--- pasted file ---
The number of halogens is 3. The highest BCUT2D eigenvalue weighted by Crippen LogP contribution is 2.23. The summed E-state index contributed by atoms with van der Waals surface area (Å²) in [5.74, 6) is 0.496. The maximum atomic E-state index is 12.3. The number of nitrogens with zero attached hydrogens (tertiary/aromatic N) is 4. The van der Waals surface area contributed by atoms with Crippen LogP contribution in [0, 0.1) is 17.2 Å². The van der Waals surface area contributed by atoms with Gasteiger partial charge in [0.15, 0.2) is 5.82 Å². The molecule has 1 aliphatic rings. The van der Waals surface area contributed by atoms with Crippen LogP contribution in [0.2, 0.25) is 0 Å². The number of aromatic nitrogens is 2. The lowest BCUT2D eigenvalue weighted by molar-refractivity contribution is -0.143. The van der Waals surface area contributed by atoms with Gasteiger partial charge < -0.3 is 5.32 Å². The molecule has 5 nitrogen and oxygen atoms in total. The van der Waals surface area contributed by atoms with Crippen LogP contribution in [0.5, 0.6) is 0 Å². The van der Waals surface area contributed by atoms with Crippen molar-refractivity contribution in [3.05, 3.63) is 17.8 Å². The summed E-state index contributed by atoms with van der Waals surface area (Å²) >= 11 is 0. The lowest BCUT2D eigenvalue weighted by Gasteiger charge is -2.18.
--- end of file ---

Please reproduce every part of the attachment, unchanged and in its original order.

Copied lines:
The number of halogens is 3. The highest BCUT2D eigenvalue weighted by Crippen LogP contribution is 2.23. The summed E-state index contributed by atoms with van der Waals surface area (Å²) in [5.74, 6) is 0.496. The maximum atomic E-state index is 12.3. The number of nitrogens with zero attached hydrogens (tertiary/aromatic N) is 4. The van der Waals surface area contributed by atoms with Crippen LogP contribution in [0, 0.1) is 17.2 Å². The van der Waals surface area contributed by atoms with Gasteiger partial charge in [0.15, 0.2) is 5.82 Å². The molecule has 1 aliphatic rings. The van der Waals surface area contributed by atoms with Crippen LogP contribution in [0.2, 0.25) is 0 Å². The number of aromatic nitrogens is 2. The lowest BCUT2D eigenvalue weighted by molar-refractivity contribution is -0.143. The van der Waals surface area contributed by atoms with Gasteiger partial charge < -0.3 is 5.32 Å². The molecule has 5 nitrogen and oxygen atoms in total. The van der Waals surface area contributed by atoms with Crippen LogP contribution in [0.5, 0.6) is 0 Å². The van der Waals surface area contributed by atoms with Crippen molar-refractivity contribution in [3.05, 3.63) is 17.8 Å². The summed E-state index contributed by atoms with van der Waals surface area (Å²) >= 11 is 0. The lowest BCUT2D eigenvalue weighted by Gasteiger charge is -2.18.